Israeli settlement growth continues despite hostile US policy
The growth of Israel’s West Bank Jewish population has accelerated over the past year, figures released Thursday by a pro-settler group show, despite renewed US pressure to curb construction on the territory the Palestinians want for a future State.
Figures show that a wave of settlements initiated when US President Donald Trump was in power shows no signs of abating. Trump has provided unprecedented support for Israel’s claims to land seized during the war, reversing decades of US policy.
President Joe Biden’s administration has reverted to the previous approach, criticizing settlement expansion as an obstacle to resolving the conflict. But Israel has continued to build and expand settlements, and major road projects are expected to bring even more Jews to the territory.
The statistics, compiled by WestBankJewishPopulationStats.com and based on official figures, show the Jewish population grew to 490,493 as of January 30, an increase of nearly 3.2% over 13 months. The population has increased by 16.5% since the group started compiling statistics in 2017, it says.
Israel’s overall annual growth rate, by comparison, is around 1.7%. In 2020, the last year of the Trump administration, which has also seen repeated coronavirus lockdowns, the Jewish population in the West Bank grew by 2.6%, according to the group.
“There’s an awful lot of construction going on,” said its CEO, Baruch Gordon, including in his community of Beit El, just outside the West Bank city of Ramallah, where the Palestinian Authority is headquartered.
“Right now, there are 350 units under construction that will probably be finished within a year, a year and a half. So when that happens, it will increase the size of our city by about 25%,” he said.
The Jewish population in the West Bank tends to be younger and more religious, with a higher average birth rate. Many Israelis are drawn to state-subsidized settlements for their quality of life. They resemble suburbs or small towns and offer lower housing prices than Israel’s crowded and increasingly unaffordable cities. The pandemic might have made settlements even more attractive.
“Just like in America, people left Manhattan and went to the suburbs and found they could live in more open spaces, and the same is happening in Israel,” Gordon said.
Its figures do not include East Jerusalem, which Israel annexed in an internationally unrecognized move, and which is now home to more than 200,000 Jews. The West Bank and East Jerusalem together are home to some 3 million Palestinians.
Israel captured both territories from Jordan, as well as Gaza, in the 1967 Six-Day War. others, and make the creation of a viable state almost impossible. Settlements have expanded under every Israeli government, even at the height of the peace process in the 1990s.
There have been no serious peace negotiations for more than a decade, and Israel’s current prime minister, Naftali Bennett, is a former West Bank settlement leader opposed to a Palestinian state. Israel’s political system is dominated by pro-settler parties that view the West Bank as the biblical and historical heartland of the Jewish people.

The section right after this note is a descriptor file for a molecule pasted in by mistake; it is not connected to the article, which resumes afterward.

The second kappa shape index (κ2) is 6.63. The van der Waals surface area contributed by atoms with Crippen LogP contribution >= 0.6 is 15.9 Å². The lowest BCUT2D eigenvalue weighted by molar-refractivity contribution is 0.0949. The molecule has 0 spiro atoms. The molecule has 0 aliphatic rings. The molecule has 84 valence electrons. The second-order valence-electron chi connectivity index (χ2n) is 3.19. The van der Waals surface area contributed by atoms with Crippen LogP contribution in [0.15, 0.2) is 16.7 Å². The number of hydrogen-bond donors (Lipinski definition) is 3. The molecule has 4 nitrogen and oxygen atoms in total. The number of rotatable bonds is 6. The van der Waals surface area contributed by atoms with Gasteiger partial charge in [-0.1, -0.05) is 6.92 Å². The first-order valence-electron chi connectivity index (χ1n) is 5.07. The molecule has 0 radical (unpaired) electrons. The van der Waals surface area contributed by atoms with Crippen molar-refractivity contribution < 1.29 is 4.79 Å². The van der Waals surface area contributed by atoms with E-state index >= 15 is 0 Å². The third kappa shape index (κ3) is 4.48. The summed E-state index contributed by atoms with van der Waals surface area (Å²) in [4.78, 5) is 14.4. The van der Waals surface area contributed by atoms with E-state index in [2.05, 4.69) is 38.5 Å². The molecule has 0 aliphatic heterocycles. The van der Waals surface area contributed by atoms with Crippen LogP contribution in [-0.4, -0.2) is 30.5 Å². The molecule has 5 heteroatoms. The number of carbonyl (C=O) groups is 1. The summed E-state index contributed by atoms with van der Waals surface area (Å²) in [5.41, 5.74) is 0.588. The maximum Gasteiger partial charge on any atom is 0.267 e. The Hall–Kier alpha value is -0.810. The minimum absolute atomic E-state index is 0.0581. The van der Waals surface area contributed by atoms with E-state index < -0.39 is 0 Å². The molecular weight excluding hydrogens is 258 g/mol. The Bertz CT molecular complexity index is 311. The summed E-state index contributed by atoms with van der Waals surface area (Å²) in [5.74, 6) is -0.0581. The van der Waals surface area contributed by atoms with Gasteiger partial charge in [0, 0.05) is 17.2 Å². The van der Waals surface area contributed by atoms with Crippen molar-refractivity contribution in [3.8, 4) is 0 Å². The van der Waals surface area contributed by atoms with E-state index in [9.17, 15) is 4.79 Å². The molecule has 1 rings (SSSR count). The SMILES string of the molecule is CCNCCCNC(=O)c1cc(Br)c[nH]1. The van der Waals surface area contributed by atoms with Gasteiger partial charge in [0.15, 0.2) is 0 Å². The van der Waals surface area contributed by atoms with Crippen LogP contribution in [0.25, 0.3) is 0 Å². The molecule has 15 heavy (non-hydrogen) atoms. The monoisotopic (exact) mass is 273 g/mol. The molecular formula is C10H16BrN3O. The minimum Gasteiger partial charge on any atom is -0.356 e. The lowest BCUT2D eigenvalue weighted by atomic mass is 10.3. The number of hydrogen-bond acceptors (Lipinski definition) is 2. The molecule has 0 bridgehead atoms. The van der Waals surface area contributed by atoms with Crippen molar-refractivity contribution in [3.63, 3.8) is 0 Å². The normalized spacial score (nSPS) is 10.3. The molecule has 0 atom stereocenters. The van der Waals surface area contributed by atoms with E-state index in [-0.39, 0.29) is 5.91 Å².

The international community still sees a two-state solution as the only realistic way to resolve the century-old conflict, but it has failed to prompt Israel to end its presence in the territory – now well into its sixth. decade.
Hagit Ofran, an expert with the anti-settlement monitor Peace Now, says the population figures are an imprecise measure of growth because they reflect the higher birth rate and people moving into homes built after years of planning. and approval.
She says that while American pressure appears to have succeeded in suspending some of the more controversial colonization projects, the whole enterprise is proceeding in the same way as it always has, with several projects gradually progressing and new houses and roads under construction.
“The Americans, as far as I know, are trying to stop it and have had very limited success,” she said.
The seemingly permanent military presence has led three well-known human rights groups to conclude that Israel is committing the international crime of apartheid by systematically denying Palestinians equal rights. Israel rejects these accusations as an attack on its very existence as a Jewish-majority state.
The increasingly authoritarian and unpopular Palestinian Authority, established by agreements with Israel in the 1990s, administers parts of the West Bank, while the Islamic militant group Hamas controls Gaza, from where Israel has withdrawn its troops and its Jewish civilians in 2005.
Israel’s current government, which draws on support from parties across the political spectrum, is committed to preserving the status quo, without settlement freezes or formal annexation. He also took steps to improve the economic conditions of the Palestinians.
But Ofran says that in practice, pro-settler ministers and other officials do as they please, and the government does damage control when called upon.
“The foreign secretary is getting phone calls from Americans, or whatever, and all of a sudden the government has to do something about it,” she said.